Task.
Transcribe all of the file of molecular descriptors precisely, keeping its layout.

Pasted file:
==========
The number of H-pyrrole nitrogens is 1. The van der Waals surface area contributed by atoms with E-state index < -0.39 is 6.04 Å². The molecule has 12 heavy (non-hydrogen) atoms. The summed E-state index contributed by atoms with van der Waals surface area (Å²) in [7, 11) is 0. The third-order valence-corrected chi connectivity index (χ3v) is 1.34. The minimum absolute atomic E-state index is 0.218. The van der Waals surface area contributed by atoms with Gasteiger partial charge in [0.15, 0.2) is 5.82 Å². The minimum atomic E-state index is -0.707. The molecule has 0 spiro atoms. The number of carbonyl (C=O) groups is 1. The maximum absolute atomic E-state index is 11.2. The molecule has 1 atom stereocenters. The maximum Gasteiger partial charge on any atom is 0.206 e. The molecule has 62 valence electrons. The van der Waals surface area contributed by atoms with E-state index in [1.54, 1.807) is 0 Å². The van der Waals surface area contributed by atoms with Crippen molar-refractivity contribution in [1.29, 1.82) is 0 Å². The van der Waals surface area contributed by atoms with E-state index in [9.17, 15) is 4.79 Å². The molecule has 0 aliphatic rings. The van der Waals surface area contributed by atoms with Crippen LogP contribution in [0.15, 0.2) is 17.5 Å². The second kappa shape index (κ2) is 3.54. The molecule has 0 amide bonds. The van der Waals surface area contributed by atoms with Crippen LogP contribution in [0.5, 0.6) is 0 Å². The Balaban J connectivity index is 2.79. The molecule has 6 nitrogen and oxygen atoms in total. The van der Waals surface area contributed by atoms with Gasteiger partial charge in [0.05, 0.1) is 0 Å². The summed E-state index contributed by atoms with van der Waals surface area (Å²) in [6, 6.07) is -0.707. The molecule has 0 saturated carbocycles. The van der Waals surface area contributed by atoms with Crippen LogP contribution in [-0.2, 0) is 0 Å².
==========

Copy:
The number of H-pyrrole nitrogens is 1. The van der Waals surface area contributed by atoms with E-state index < -0.39 is 6.04 Å². The molecule has 12 heavy (non-hydrogen) atoms. The summed E-state index contributed by atoms with van der Waals surface area (Å²) in [7, 11) is 0. The third-order valence-corrected chi connectivity index (χ3v) is 1.34. The minimum absolute atomic E-state index is 0.218. The van der Waals surface area contributed by atoms with Gasteiger partial charge in [0.15, 0.2) is 5.82 Å². The minimum atomic E-state index is -0.707. The molecule has 0 spiro atoms. The number of carbonyl (C=O) groups is 1. The maximum absolute atomic E-state index is 11.2. The molecule has 1 atom stereocenters. The maximum Gasteiger partial charge on any atom is 0.206 e. The molecule has 62 valence electrons. The van der Waals surface area contributed by atoms with E-state index in [1.54, 1.807) is 0 Å². The van der Waals surface area contributed by atoms with Crippen molar-refractivity contribution in [1.29, 1.82) is 0 Å². The van der Waals surface area contributed by atoms with E-state index in [9.17, 15) is 4.79 Å². The molecule has 0 aliphatic rings. The van der Waals surface area contributed by atoms with Crippen LogP contribution in [0.15, 0.2) is 17.5 Å². The second kappa shape index (κ2) is 3.54. The molecule has 0 amide bonds. The van der Waals surface area contributed by atoms with Crippen LogP contribution in [0.5, 0.6) is 0 Å². The Balaban J connectivity index is 2.79. The molecule has 6 nitrogen and oxygen atoms in total. The van der Waals surface area contributed by atoms with Gasteiger partial charge in [0.05, 0.1) is 0 Å². The summed E-state index contributed by atoms with van der Waals surface area (Å²) in [6, 6.07) is -0.707. The molecule has 0 saturated carbocycles. The van der Waals surface area contributed by atoms with Crippen LogP contribution in [-0.2, 0) is 0 Å².